It’s fair to say at this point that Harry Styles is the success story of One Direction. Though Liam Payne’s attempt at trap-influenced R&B may have bested him in terms of raw play count, it is Styles who has achieved critical support, a legion of fans who behave with a level of fervour similar to that of Directioners and the closest thing to a unique solo sound of all the band members.
Influenced primarily by classic British rock – Bowie, the Beatles, T-Rex and of course his dead ringer Mick Jagger – Styles’ roadmap is inherently more flamboyant than that of other contemporary male pop singers in the UK. On one side, there are the guitar-strumming everymen – Lewis Capaldi, Ed Sheeran – and on the other are traditionally mainstream performers like Payne and, in the US, Shawn Mendes. Styles' throwback aesthetic has always made Styles a much more interesting proposition.
His 2017 eponymous solo debut saw him arrive at something like his own niche – a place that indulged his new rockstar swagger as well as the gentler instincts he’d developed in 1D. On paper, his second album Fine Line should have been a continuation of this, with a little room for experimentation, following suggestions that it might contain references to drugs and a painful break-up.
In practice, while all of those elements are there, they are disparate, less united by the lyrics and sound. Fine Line feels more like a succession of different outfits, rather than a nailed-down personal style.
You wouldn’t know that from the first track, however. “Golden” is far and away the album’s highlight, a winding, “The Chain”–influenced banger (Styles has played the legendary Fleetwood Mac song live on a number of his tours.) I’ll admit to having a preference for Styles’ classic rock hat, simply because he offers something genuinely entertaining when he’s wearing it, and that’s especially true here. The song spirals from a jam band conclusion into the next track: “Watermelon Sugar”. The second single of the album, it sounded slightly limp when Styles debuted it on Saturday Night Live. Despite giving off a 'mellow' family barbecue vibe in performance, it's lively and warm on record, with brassy trumpet blasts, a locked-in guitar riff and some typically barefaced oral sex references.
Taken together, "Golden" and "Watermelon Sugar" feel like a step forward for the solidification of Styles’ musical identity. Sadly, the same can't be said for “Adore You,” Fine Line's and final pre-release single. A fairly flat, disco-lite lust song with repetitive lyrics, it's bald pop influences mean it loses a lot of what is special about Styles. If there wasn’t a showy guitar solo at the end, it’d be hard to tell this track apart from any other identikit chart song. The same is true of low point “Falling,” a big piano ballad written for the arenas, where Styles, again, feels interchangeable with Mendes or any number of male singers who are simply less cool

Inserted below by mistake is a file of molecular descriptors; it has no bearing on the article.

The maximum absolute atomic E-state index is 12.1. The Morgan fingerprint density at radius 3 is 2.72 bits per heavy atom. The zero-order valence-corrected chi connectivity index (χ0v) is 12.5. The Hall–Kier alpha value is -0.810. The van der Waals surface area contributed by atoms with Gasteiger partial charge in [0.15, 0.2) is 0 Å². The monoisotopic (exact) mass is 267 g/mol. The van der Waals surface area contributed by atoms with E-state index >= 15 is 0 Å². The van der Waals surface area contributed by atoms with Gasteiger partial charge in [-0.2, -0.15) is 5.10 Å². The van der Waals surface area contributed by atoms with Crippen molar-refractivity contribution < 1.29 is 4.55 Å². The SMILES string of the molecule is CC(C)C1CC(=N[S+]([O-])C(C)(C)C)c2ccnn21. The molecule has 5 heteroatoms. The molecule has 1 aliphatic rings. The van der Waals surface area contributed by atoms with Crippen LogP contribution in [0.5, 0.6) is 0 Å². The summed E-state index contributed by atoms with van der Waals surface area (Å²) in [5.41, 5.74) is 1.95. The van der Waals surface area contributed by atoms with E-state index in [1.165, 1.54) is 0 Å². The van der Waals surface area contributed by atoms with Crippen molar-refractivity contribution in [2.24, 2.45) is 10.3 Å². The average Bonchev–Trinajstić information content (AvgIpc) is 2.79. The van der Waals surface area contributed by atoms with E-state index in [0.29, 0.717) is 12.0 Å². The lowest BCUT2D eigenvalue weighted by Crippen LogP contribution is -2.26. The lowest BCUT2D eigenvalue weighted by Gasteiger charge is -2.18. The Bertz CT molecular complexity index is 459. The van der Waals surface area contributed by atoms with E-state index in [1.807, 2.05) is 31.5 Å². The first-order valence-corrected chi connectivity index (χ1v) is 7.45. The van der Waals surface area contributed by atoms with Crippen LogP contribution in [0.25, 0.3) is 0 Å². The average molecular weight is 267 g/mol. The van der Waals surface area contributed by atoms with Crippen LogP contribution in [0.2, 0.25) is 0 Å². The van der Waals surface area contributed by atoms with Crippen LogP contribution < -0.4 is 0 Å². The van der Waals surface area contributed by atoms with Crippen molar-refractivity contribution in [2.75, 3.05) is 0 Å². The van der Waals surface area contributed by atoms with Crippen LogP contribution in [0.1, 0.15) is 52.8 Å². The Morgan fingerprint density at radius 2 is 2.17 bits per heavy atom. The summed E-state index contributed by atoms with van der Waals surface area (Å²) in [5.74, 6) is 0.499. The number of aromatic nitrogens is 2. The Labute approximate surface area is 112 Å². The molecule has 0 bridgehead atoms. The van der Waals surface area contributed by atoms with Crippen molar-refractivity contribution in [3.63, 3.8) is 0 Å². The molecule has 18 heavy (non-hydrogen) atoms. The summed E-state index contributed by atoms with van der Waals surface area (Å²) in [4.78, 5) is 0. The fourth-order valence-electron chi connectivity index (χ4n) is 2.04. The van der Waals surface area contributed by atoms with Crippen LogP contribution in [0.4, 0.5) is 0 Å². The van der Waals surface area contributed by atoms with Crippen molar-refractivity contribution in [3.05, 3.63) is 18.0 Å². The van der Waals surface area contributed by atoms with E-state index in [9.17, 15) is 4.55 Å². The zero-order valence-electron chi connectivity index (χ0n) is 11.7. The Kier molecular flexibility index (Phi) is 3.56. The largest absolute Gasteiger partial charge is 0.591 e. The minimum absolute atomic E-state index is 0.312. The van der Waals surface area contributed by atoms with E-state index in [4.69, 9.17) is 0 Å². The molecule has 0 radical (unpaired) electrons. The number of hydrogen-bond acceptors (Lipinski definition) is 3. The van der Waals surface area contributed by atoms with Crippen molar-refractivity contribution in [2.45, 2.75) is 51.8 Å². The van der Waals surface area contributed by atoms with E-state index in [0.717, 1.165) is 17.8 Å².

than him. There’s nothing wrong with leaning into mainstream, teen idol tendencies, but it seems pointless when the songs where he does so are basically devoid of distinction from anyone else.
Styles as ‘teen idol’ is just one of the personas he gives us on Fine Line. There’s also Styles as 'drugged-out rockstar' on album launch single “Lights Up” and the airily-produced “She” – which is good fun, and returns to a riff-heavy place that feels more uniquely his own, even if the songs are a little too cloudy to make an impact. Elsewhere, there’s the heartbroken “arrogant son of a bitch,” as he describes himself on “To Be So Lonely.”
It's the heartbreak songs, clearly inspired by Styles' break-up with model Camille Rowe, that are among the best on the album – in particular “Cherry,” “Canyon Moon,” and “Sunflower, Vol 6.” Styles gets particular about his feelings, picking out small, personal images (“She plays songs I’ve never heard,” on “Canyon Moon”; “Mouth full of toothpaste / Before I got to know you” on “Sunflower, Vol 6”) in a manner not dissimilar to Taylor Swift, another songwriter who straddles guitar music (albeit a different kind) and pop. This detail-orientated side of Styles is a welcome one – when he talks about real experiences, it’s like he’s a different artist. No longer is he gesturing towards the moods his influences create, but instead breathing real, contemporary life into them. For a performer who, for the most part, keeps himself, his views, and his feelings hidden, the specificity certainly suits him well.
Which is why Fine Line’s big crowd-pleaser “Treat People With Kindness” (this title a message that Styles has emblazoned on his official merch for years) falls short. It’s a whooping, 70s party of a track which says nothing at all – all references, no trousers – on an album where Styles literally proves he can do better. Indeed, on “Lights Up,” which was the first single of his Fine Line campaign, Harry Styles asks a simple question: “Do you know who you are?” After listening to the record, it seems this might be a question he has asked himself, and ultimately knows the answer to – he just needs the conviction to express it more consistently.